Published on Tuesday, February 10, 2015
A new program out of the University of Mississippi Medical Center is targeting one of the most troubling issues facing Mississippi kids - obesity.
Wellness & Weight is a multidisciplinary program specifically designed to take an intensive approach toward fighting obesity among children.
The health epidemic that already has placed Mississippi on the map for its impact on the adult population poses a threat to the state's younger residents because of the future implications for poor health, said Dr. Sophie Lanciers, assistant professor of pediatric gastroenterology.
"Most of the country is between 30-40 percent when it comes to overweight and obese children, and we have some Jackson-area schools that are reporting up to a 70-percent rate of overweight and obese students.
"The children (in the program) already have either pre-diabetes or hypertension, which are associated problems that you can have with obesity even in children as young as 6 years old," said Lanciers. "There was not a program like this before, and it's basically the best way to attack the problem - to have a team seeing them regularly."
A $100,000 gift from the Madison Charitable Foundation jump-started the program, which operates out of Batson Specialty Clinic and a newly opened clinic at University Physicians-Grants Ferry. Plans for another clinic to open at the Jackson Medical Mall Thad Cochran Center also are in the works.
Foundation board member James "Joc" Carpenter believes children's health begins with healthy habits. He saw the new program as an innovative way to teach these children behaviors that create well-being.
To that end, Lanciers leads a team of clinicians working with children who have tried unsuccessfully to lose weight.
Before joining UMMC in August 2014, she worked as a pediatrician and pediatric gastroenterologist at Centre Hospitalier Emile Mayrich in Luxembourg after holding pediatric fellowships and residencies at various academic medical centers. Those include Wyler Children's Hospital at the University of Chicago, the University Hospital Antwerp in Belgium and St. Christopher's Hospital for Children in Philadelphia, Pennsylvania.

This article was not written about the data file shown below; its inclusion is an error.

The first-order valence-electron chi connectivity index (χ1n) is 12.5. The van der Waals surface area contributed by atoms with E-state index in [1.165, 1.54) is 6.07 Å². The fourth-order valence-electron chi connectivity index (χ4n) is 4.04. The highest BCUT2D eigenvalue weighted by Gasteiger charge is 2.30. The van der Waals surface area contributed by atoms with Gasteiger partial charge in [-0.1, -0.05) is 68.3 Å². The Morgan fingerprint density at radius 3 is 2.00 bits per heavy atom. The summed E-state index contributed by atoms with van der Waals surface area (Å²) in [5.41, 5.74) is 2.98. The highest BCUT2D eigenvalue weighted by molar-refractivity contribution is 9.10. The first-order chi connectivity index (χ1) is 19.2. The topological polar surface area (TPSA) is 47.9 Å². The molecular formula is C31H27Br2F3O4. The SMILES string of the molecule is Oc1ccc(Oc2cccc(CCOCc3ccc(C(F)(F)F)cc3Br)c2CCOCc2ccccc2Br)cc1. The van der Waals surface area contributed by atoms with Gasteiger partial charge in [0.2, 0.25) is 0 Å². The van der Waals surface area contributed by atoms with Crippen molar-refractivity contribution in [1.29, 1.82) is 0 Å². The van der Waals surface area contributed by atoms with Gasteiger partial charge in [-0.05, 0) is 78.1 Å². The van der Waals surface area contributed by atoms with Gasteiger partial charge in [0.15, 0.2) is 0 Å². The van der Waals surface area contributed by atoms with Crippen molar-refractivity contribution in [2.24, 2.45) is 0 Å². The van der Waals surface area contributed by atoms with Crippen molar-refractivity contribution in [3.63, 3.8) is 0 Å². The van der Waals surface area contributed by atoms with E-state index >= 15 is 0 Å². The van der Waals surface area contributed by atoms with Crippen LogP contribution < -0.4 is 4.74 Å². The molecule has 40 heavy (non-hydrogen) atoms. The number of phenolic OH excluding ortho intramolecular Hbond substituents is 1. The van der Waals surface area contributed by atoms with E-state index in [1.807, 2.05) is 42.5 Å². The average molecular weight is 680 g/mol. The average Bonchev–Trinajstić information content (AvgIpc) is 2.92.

At UMMC, the program she directs essentially offers a higher level of intervention for kids who have already been treated by a primary physician or dietitian.
"What we're doing is seeing them regularly, up to every month," Lanciers said. "We have a psychologist, a dietitian, and we're going to have an exercise physiologist for every visit. And this is basically what has been proven to work for weight loss.
"We're even going to have a specific program with a diet adapted to their individual needs and see them every week, just to help them lose weight," she added.
The first stop each child makes after meeting Lanciers is to the program's psychologist, Dr. Crystal Lim, who came to the Medical Center in July 2014 from the University of Florida's Department of Clinical and Health Psychology.
"We see some kids with emotional and behavioral concerns who are dealing with being overweight," said Lim, assistant professor of psychiatry. "These are children that are dealing with bullying, depression and anxiety. We're utilizing behavioral strategies to help address those things."
Lim said children with emotional and behavioral problems tend to engage in unhealthy eating behaviors. And psychology's role is to help give these children - and their families - the necessary tools needed to initiate a lifestyle change.
"Our psychologist is specialized in doing family therapy," said Lanciers. "So it's always emphasized that this is not something the child has to do by themselves. Usually, there are one or two members in the family who themselves are overweight, so we want to have group meetings and family therapy to address these issues."
The physical activity component comes into play with the new clinic which has an exercise facility, said Lanciers.
Even when young patients reach their goals, Lanciers said it's crucial to follow up on their successes.
"They still will be coming in every six months because maintenance of lifestyle changes is crucial and they still need to be monitored. If they need additional support, they can come more often."
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